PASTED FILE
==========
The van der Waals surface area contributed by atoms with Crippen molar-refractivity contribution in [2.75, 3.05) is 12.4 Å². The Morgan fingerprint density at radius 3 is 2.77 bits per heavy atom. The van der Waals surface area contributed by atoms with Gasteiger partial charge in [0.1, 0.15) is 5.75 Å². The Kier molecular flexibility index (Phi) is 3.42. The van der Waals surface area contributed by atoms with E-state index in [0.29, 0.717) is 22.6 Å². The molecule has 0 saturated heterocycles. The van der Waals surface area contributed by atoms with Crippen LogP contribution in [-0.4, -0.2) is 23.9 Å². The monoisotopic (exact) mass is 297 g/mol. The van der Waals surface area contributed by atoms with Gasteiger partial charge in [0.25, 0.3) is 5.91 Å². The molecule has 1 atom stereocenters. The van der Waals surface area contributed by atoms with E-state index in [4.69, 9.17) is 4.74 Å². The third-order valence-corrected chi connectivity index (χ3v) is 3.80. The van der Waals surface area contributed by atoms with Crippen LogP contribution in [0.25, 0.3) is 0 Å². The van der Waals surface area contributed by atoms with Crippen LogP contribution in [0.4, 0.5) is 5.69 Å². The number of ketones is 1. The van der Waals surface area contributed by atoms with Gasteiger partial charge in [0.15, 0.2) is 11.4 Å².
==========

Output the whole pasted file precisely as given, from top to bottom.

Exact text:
The van der Waals surface area contributed by atoms with Crippen molar-refractivity contribution in [2.75, 3.05) is 12.4 Å². The Morgan fingerprint density at radius 3 is 2.77 bits per heavy atom. The van der Waals surface area contributed by atoms with Gasteiger partial charge in [0.1, 0.15) is 5.75 Å². The Kier molecular flexibility index (Phi) is 3.42. The van der Waals surface area contributed by atoms with E-state index in [0.29, 0.717) is 22.6 Å². The molecule has 0 saturated heterocycles. The van der Waals surface area contributed by atoms with Crippen LogP contribution in [-0.4, -0.2) is 23.9 Å². The monoisotopic (exact) mass is 297 g/mol. The van der Waals surface area contributed by atoms with Gasteiger partial charge in [0.25, 0.3) is 5.91 Å². The molecule has 1 atom stereocenters. The van der Waals surface area contributed by atoms with E-state index in [4.69, 9.17) is 4.74 Å². The third-order valence-corrected chi connectivity index (χ3v) is 3.80. The van der Waals surface area contributed by atoms with Crippen LogP contribution in [0.25, 0.3) is 0 Å². The van der Waals surface area contributed by atoms with Crippen LogP contribution in [0.4, 0.5) is 5.69 Å². The number of ketones is 1. The van der Waals surface area contributed by atoms with Gasteiger partial charge in [0.15, 0.2) is 11.4 Å².